In the Gospel of Matthew, the disciples ask Jesus, “Who is the greatest in the kingdom of heaven?” Jesus calls over a child and tells them that unless they become like children they will not enter the kingdom of heaven.
Then he says, “Whoever humbles himself like this child is the greatest in the kingdom of heaven.” But if Jesus is referring to the greatest in the kingdom does that mean there actually are different levels of heaven? And if we are the least in the kingdom of heaven, does that mean we will experience less happiness than the greatest?
Recently on The Patrick Madrid Show, Patrick discussed this topic, and explained how our holiness on earth affects our happiness in heaven. He began by pointing to John 10:10 when Jesus said, “I came so that they might have life and have it more abundantly.”
Patrick explained, “Jesus doesn’t do anything by half-measures, he gives us the fullness. The question, however, is to what extent do you have the capacity to receive that?”
An analogy Patrick used to illustrate his point is the fact that athletes are able to increase their lung capacity (the amount of air they are able to take into their lungs) as they grow in their ability to do aerobic exercise. Because of this, the lung capacity of an athlete is typically greater than that of a person who lives a sedentary life.
In a similar way, the capacity of the soul to receive God’s grace is enlarged as the person grows in holiness. Because of this, a person who is continually growing in holiness will have a greater capacity to receive God’s grace than one who does not have a relationship with the Lord.
“Imagine if your cooperation with God’s grace, and your love for the Lord and the things he asked you to do enabled you to have the capacity of a big swimming pool,” Patrick said. “And the water that would fill up to the brim is how much capacity you have.”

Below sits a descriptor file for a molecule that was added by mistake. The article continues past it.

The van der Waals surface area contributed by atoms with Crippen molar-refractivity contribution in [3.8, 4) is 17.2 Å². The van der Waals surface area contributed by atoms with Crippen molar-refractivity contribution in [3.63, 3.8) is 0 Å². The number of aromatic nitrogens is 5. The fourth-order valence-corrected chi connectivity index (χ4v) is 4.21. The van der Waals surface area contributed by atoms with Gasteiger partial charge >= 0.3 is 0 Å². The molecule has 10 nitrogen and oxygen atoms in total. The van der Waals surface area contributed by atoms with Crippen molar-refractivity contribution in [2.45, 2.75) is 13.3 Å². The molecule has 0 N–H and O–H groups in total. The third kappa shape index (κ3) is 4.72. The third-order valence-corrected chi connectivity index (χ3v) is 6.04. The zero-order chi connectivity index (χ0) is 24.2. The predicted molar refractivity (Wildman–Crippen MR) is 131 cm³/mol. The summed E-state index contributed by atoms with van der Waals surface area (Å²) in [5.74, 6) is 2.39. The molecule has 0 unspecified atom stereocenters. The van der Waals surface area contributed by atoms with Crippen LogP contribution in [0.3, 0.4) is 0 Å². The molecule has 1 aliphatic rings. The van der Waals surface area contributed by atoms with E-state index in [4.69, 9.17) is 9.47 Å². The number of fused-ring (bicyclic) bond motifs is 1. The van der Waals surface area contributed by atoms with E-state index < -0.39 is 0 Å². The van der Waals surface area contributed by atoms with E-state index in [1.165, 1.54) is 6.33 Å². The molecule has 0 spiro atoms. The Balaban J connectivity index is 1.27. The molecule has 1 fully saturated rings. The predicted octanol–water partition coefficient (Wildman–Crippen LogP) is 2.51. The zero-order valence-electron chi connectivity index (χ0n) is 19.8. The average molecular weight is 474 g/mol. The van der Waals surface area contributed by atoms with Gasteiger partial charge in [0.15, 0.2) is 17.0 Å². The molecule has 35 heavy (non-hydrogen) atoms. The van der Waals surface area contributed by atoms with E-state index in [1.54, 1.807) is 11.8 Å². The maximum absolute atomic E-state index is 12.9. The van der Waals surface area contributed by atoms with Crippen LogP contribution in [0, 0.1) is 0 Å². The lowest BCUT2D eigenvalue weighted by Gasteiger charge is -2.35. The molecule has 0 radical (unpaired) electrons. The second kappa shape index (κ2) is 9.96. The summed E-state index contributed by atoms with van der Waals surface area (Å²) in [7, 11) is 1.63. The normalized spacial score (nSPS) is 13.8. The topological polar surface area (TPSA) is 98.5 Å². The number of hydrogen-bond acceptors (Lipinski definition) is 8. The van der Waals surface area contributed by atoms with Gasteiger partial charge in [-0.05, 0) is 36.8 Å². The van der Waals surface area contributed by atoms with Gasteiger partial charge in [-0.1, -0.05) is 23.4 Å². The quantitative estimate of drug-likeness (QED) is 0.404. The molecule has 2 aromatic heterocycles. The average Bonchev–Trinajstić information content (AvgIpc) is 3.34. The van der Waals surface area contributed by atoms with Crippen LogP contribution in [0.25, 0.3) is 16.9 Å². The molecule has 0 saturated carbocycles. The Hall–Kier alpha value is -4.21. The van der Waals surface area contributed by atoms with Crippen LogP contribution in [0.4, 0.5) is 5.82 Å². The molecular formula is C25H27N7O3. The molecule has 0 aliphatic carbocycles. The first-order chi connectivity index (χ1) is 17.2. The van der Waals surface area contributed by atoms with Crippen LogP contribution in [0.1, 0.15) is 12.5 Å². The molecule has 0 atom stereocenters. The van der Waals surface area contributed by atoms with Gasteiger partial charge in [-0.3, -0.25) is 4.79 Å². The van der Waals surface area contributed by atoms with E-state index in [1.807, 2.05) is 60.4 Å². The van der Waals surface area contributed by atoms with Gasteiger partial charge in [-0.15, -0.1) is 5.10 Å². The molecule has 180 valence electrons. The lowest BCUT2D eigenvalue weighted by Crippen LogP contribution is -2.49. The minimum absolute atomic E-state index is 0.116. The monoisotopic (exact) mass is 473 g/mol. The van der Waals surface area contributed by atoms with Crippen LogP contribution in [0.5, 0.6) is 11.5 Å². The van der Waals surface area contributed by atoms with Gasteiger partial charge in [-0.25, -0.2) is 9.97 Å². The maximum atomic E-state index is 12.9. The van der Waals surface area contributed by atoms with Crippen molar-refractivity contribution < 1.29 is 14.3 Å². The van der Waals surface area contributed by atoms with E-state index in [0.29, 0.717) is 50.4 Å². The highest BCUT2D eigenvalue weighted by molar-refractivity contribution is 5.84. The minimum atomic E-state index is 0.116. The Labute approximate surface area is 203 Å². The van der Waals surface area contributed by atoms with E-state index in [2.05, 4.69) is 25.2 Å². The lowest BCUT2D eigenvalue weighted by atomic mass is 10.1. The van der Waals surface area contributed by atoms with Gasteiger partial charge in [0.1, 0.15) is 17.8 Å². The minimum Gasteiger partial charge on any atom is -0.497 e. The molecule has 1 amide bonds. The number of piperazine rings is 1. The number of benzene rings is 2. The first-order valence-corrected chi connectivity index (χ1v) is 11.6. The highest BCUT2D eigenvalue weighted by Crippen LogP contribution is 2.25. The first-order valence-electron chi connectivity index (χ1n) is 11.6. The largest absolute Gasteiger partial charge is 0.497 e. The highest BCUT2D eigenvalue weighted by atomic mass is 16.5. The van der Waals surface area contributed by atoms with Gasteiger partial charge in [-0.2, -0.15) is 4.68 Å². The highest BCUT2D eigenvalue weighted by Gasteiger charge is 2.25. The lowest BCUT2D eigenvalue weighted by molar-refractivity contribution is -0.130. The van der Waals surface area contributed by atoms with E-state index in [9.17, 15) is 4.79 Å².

“So let’s say your capacity is the equivalent of a swimming pool. That’s a lot of water. The Blessed Virgin Mary, by comparison, might have the capacity the size of the Pacific Ocean. The guy down the street who just squeaked into heaven by God’s grace may have the capacity of a Dixie cup.”
But one’s ability to receive God’s grace does not mean that you will be in any way lacking in happiness based on your personal capacity to receive.
“Whether it’s a Dixie cup, a backyard swimming pool, or the Pacific Ocean, each person in heaven will be maxed out with happiness, maxed out with the Beatific Vision,” Patrick said. “You won’t be lacking anything. You will have the maximum amount that you can possibly contain in you, in terms of your capacity when you see God face to face.”
Some people, because of God’s grace and their cooperation with that grace, will have a much greater capacity than you. And maybe you will have a greater capacity than others. That, Patrick said, is ultimately up to God.
“You may be happier in that you will be able to experience God more fully,” he said. “You know how God refers to ‘the least in the kingdom of heaven?’ They’re still there, but you have those who will receive far more honor, far more glory in heaven. But every single person in heaven, including the very lowliest person in heaven, even that person will be maxed out in happiness. As will you, as will the Blessed Virgin Mary, all the saints, and everybody in between.”
But the question you may be wondering is whether these differences in honor, prominence, and capacity for grace will lead to jealousy, envy, and discontent. If it turns out the kid who bullied you in high school has a swimming pool of grace and you have a Dixie cup, won’t that affect your happiness?
Patrick answered this by saying, “You’re going to be rejoicing. That’s gonna make your happiness all the more intense, to see the bounty of blessings that God gives to all of his friends in heaven. So you won’t feel jealous, you won’t feel envious. You’ll be rejoicing. You’ll be so happy for everybody, and everybody will be so happy for you. We’ll all be happy.”
Listen to the full conversation below: